Former NASCAR K&N Pro Series East Series champion Tyler Ankrum earned his first career Gander Outdoors Truck Series win at Kentucky Speedway after passing Brett Moffitt with two laps to go.
“I can’t even describe it,” Ankrum explained to MRN Radio in his post-race interview about the last laps. “I don’t know if anything was going through my head honestly, I was just trying to drive as hard as I could. This DGR-Crosley Railblaza/Academy Toyota, it was on fire. I just can’t believe that we did this!
Coming into the Buckle Up in Your Truck 225, Grant Enfinger won the pole earlier in the day, his second of the season. Stages were broken up into 35/35/80 laps to make up the 150-lap race.
It was clean and green without any major incidents in the first stage. As a matter of fact, the stage would remain caution free. There were some notable incidents, however, as Austin Hill came down pit road on Lap 28 with possible engine issues. Just a few laps later on Lap 33, he went behind the wall for the rest of the night and wound up with a disappointing 31st place finish.
Sheldon Creed and the No.2 GMS Racing team took home the first stage after leading all 35 laps.
The action picked up, especially on pit road when Johnny Sauter and Matt Crafton were each caught with a commitment line violation and had to serve a penalty.
Stage 2 began on Lap 41 and saw a lot of incidents ramp up. The first incident took place right after the restart when Spencer Boyd and Natalie Decker made contact with each other and were sent viciously into the wall, destroying both trucks. The incident also collected Jordan Anderson and a little bit of Sauter’s truck as well.
On Lap 56, the third caution was brought out for the No. 42 of Chad Finley, when his truck just snapped loose and wound up hitting the wall off Turn 4. Finley would wind up 26th after starting 12th.
More action occurred under caution when the No. 4 of Todd Gilliland come down pit road with the hood up. It appeared there were engine issues, possibly a plug wire or it was down a cylinder. But there was no confirmation from the team on the issues for the No. 4 truck.
The next caution flew on Lap 60 when Harrison Burton got loose in Turns 1 and 2, eventually going sideways. Burton brought two other trucks with him in the incident, Gus Dean and Josh Bilicki. Sauter once again barely escaped the wreck without any major damage.
Five laps later, the No. 98 of Grant Enfinger hit a bump in Turn 4 with Brandon Jones to his outside. The two would make hard contact with each other, slamming Jones in the wall with his truck eventually catching on fire. Both Jones and Enfinger would be done for the night.
With the wreck taking place so close to the end of Stage 2, the second stage ended under caution and with the No. 88 of Matt Crafton taking the stage win and earning 10 Playoff points.
The third and final stage began on Lap 76 and saw a long green flag run toward the finish line.
A few notable incidents occurred in the stage as well. Stage 1 winner, Sheldon Creed, wound up having a flat right front tire shortly after the stage restarted.
Later on, as the stage began to wind down, Tyler Ankrum took the lead on Lap 73. Despite a hard-charge from Ben Rhodes, he could not take the lead from Ankrum and Chicago winner Brett Moffitt took second place.
Pit stops began to take place shortly after lap 100. Even with the pit stops, it appeared most drivers did not have enough to make it on fuel to the end, which saw the race become a fuel mileage game.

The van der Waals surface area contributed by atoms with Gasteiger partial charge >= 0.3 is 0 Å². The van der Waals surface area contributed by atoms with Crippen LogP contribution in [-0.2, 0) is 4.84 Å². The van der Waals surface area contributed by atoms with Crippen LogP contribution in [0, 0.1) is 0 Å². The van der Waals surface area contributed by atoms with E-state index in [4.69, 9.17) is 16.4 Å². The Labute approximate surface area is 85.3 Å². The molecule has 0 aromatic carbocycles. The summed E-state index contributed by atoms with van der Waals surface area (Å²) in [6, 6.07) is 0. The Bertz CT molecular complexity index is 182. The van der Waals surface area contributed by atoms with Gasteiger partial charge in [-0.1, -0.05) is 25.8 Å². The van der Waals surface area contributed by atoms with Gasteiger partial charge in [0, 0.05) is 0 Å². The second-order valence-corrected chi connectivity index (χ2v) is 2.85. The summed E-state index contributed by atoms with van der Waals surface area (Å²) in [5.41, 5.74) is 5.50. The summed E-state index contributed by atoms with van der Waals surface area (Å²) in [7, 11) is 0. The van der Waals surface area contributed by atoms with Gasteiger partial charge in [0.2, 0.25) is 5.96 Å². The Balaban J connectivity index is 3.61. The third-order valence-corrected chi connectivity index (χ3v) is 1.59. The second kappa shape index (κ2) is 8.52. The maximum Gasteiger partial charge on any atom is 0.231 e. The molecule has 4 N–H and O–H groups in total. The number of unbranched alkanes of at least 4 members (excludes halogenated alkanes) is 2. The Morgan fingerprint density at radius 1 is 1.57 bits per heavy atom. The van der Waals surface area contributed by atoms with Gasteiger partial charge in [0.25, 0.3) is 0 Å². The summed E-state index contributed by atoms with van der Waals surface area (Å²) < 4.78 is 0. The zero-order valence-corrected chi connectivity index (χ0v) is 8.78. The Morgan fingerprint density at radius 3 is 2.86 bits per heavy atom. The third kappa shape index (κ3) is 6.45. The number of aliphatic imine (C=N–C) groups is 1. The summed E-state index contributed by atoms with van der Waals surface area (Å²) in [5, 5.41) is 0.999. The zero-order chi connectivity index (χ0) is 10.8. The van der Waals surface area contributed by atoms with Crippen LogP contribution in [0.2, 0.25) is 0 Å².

Moffitt tried outsmarting Ankrum on his pit stop, while Ankrum had a somewhat longer stop. Moffitt would still be the leader after his final round of pit stops.
With about 20 to go, Rhodes and Brennan Poole made contact with each other. This left Rhodes with a left rear tire to go down, while Pool had a right front tire go down late in the going.
Just 10 laps later with 10 to go, the race leaders, including Moffitt, were told to start saving a little bit of fuel in case of caution. During that run, other drivers like Matt Crafton and Todd Gilliland fell short and ran out of gas. Moffitt continued running thinking he had enough to make it on fuel. Unfortunately, he ran out of gas just half a lap away from taking the white flag. Ankrum, who just turned 18-years-old, went on by to take the lead and eventually his first ever career win.
“I accidentally put a ice bag down my chest, ripped my right side ear mold out,” Ankrum told MRN Radio. “So half the time, all I could understand was inside or outside. I honestly did not hear a whole lot, so I’m so proud. Man, that’s all I got, I don’t know. This goes to show that youngsters and underdogs can still win. You know, I don’t think DGR has been viewed as a GMS, KBM, or ThorSport team but they will be now. I’m honestly so proud of that, that’s what I’ve been wanting to do. I’m all about improvement, improving every single week trying to get better and that’s what we did, we finished it!”
It was Ankrum’s first Truck Series win in just 12 starts. His previous best finish was third at Texas in June. Ankrum led three times for 40 laps and has currently earned a spot in the Playoffs.
There were five cautions for 33 laps, with 10 lead changes among seven drivers.
1. Brett Moffitt, Two wins
2. Ross Chastain, One win, Clinched playoff spot
3. Johnny Sauter, One win
4. Austin Hill, One win
5. Tyler Ankrum, One win
6. Grant Enfinger, +73
7. Stewart Friesen, +61
8. Matt Crafton, +40
Below the cut line
9. Harrison Burton, -40
10. Ben Rhodes, -60
11. Todd Gilliland, -110
Up Next: The Truck Series will take another week off before heading to “The Tricky Triangle” of Pocono Raceway on Saturday, July 27.